Thursday, March 21, 2013

Sometimes I Feel Smart and Sometimes Like a Nut

I dropped by the American Legion late Tuesday afternoon  and had a beer with friends.   A couple of notes:
 
Four of us were sitting at a table drinking our beers near the exit door.  A man leaving paused at the door, looked at us and said, "Thank you!"  And he left.
One of us said, "Why did he thank us?"
Another one of us, shrugged.
I had it.  I said, "Well, we are in the American Legion and it is a place for Veterans.  We served our country."
"Oooooooh" they said nodding.
We should have returned the thanks, after all, he was there too.


One of  the four men sitting with us used to be the life guard at Larry Bell Park Swimming Pool.  His name is Charles.   He said he celebrated his 80th birthday last  Saturday.  Well, I knew he was several years older than I, because he was an adult lifeguard  when I was in my preteen years.  It just never occurred  to me he was as old as 80, he didn't look it at all.  In fact, if someone said he was 65 I would think he looked young for his age.  And another thing amazing is his memory is so sharp.  He told of an instance when he was applying for a beer license when he was the manager of the Market Basket in the  1950s.  He told the names of the people on the board that approved the beer licenses and he remembered the city councilman Gene Holcomb who was there at the time.  I thought that was remarkable that remembered such details.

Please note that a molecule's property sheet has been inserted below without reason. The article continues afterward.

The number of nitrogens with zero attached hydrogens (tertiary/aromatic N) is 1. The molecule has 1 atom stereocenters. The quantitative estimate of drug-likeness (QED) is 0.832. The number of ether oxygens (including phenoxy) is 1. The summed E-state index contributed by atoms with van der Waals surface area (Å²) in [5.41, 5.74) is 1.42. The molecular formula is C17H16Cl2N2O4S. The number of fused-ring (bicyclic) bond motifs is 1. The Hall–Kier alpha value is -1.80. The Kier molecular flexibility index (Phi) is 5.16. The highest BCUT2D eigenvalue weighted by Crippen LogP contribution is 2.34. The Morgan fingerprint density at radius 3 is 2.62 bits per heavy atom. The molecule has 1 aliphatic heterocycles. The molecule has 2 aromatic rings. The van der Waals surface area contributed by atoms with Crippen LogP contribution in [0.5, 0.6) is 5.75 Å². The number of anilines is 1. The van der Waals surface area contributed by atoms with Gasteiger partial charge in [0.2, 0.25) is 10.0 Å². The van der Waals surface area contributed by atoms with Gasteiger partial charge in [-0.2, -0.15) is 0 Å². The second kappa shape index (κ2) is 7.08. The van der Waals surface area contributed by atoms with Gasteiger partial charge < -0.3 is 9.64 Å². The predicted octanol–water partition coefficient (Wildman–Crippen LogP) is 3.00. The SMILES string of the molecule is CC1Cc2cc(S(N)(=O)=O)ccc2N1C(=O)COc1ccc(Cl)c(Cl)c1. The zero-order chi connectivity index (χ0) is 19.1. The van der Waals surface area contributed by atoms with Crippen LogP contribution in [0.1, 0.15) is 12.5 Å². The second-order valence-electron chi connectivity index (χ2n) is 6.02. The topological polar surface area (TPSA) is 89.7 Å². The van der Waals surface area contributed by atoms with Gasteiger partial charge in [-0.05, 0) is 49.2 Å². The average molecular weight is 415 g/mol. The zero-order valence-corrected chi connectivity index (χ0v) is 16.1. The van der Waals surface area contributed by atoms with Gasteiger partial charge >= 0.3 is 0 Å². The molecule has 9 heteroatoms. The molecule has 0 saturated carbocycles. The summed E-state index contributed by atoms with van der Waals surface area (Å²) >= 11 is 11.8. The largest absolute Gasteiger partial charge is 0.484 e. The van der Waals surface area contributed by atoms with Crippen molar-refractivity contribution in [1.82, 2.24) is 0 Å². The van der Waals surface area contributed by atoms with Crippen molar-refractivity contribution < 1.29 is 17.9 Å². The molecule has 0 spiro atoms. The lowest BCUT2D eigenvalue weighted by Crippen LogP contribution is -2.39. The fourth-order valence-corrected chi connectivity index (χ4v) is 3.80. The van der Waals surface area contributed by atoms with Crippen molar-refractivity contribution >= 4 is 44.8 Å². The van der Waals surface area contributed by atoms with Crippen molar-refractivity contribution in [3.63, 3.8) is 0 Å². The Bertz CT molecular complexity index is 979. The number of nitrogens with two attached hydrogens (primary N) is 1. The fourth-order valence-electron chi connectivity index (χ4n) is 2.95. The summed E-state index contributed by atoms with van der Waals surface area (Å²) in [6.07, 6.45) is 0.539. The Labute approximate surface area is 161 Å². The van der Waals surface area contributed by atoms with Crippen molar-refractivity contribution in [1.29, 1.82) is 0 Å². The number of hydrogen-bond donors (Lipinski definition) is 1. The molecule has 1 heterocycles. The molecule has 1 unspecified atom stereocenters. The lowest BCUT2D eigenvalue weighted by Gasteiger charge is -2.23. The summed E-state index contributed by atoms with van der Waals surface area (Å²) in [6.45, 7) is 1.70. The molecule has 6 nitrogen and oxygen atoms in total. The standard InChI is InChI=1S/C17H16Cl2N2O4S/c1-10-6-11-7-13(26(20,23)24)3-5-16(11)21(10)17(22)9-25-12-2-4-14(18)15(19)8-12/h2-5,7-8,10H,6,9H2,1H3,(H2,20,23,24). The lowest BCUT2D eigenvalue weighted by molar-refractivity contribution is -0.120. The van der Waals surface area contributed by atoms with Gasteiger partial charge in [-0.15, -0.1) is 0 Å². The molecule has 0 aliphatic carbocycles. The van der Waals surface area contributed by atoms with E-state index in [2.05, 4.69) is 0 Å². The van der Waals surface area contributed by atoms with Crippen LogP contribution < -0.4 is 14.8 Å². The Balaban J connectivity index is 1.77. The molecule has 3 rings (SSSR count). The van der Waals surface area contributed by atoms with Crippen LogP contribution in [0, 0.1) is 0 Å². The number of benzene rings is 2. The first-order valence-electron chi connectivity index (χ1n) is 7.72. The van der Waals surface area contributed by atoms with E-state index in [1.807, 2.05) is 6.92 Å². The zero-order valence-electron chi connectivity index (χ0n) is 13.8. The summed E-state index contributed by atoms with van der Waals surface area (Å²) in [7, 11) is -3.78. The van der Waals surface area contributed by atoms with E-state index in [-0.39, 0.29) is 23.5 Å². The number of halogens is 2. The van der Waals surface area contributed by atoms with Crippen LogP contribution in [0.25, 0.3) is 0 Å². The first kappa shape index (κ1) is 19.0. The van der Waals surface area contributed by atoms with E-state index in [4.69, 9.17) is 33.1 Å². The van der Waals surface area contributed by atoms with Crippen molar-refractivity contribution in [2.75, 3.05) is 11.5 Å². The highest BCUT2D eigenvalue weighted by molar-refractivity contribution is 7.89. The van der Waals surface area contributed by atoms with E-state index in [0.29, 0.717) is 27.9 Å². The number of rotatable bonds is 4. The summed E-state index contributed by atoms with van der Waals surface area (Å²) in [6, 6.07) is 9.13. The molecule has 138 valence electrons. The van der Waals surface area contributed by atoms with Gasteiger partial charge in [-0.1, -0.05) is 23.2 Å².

Then I asked Charles how his daughter was doing that worked at the post office for about a year.  He had to think for a few seconds and said he forgot she worked for the post office.  He said she quit because she couldn't get a daytime job at the post office.   i told him I know how that was.
 I was feeling a little smug because I remembered something about his daughter that he had forgotten.
Then, we got back talking about Gene Holcomb.   Gene's son Larry Holcomb died in 2000.  One of us said Larry was a young man when he died.
Then I said, "He wasn't that young."  I went on to say Larry and I are/were the age.  I said he died in the year 2000.  I went on to say  this is 2013, so that was 13 years ago.  They were with me so far... and I said, "I'm 75, so that makes him about 62 when he died."  Nobody said anything.  In fact, they all were  unusually silent.  Then, Jack said, "I didn't know you were 75?"
I am not 75, I am 71.  Why did I say 75? 
Well, shit!

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